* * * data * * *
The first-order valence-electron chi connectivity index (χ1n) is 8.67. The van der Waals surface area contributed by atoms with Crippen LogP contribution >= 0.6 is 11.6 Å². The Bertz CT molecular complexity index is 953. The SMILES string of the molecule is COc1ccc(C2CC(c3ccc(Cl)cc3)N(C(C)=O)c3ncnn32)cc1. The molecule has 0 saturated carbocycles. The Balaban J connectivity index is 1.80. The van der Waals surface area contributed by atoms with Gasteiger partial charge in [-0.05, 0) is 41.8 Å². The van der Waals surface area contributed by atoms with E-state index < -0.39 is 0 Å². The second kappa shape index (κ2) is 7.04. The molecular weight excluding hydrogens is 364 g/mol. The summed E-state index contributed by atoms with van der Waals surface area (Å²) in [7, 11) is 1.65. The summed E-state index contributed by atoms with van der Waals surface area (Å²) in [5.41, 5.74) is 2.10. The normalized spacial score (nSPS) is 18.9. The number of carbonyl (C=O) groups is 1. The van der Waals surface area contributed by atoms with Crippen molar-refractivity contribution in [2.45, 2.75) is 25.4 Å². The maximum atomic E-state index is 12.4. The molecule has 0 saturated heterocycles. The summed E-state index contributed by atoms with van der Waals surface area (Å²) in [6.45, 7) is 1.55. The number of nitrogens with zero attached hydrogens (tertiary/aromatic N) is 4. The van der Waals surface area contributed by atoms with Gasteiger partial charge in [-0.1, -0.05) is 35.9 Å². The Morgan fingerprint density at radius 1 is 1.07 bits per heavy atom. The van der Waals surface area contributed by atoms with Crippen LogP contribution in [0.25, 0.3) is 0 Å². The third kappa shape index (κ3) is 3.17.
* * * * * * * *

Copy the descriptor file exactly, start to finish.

The first-order valence-electron chi connectivity index (χ1n) is 8.67. The van der Waals surface area contributed by atoms with Crippen LogP contribution >= 0.6 is 11.6 Å². The Bertz CT molecular complexity index is 953. The SMILES string of the molecule is COc1ccc(C2CC(c3ccc(Cl)cc3)N(C(C)=O)c3ncnn32)cc1. The molecule has 0 saturated carbocycles. The Balaban J connectivity index is 1.80. The van der Waals surface area contributed by atoms with Gasteiger partial charge in [-0.05, 0) is 41.8 Å². The van der Waals surface area contributed by atoms with E-state index < -0.39 is 0 Å². The second kappa shape index (κ2) is 7.04. The molecular weight excluding hydrogens is 364 g/mol. The summed E-state index contributed by atoms with van der Waals surface area (Å²) in [7, 11) is 1.65. The summed E-state index contributed by atoms with van der Waals surface area (Å²) in [5.41, 5.74) is 2.10. The normalized spacial score (nSPS) is 18.9. The number of carbonyl (C=O) groups is 1. The van der Waals surface area contributed by atoms with Crippen molar-refractivity contribution in [2.45, 2.75) is 25.4 Å². The maximum atomic E-state index is 12.4. The molecule has 0 saturated heterocycles. The summed E-state index contributed by atoms with van der Waals surface area (Å²) in [6.45, 7) is 1.55. The number of nitrogens with zero attached hydrogens (tertiary/aromatic N) is 4. The van der Waals surface area contributed by atoms with Gasteiger partial charge in [-0.1, -0.05) is 35.9 Å². The Morgan fingerprint density at radius 1 is 1.07 bits per heavy atom. The van der Waals surface area contributed by atoms with Crippen LogP contribution in [0.25, 0.3) is 0 Å². The third kappa shape index (κ3) is 3.17.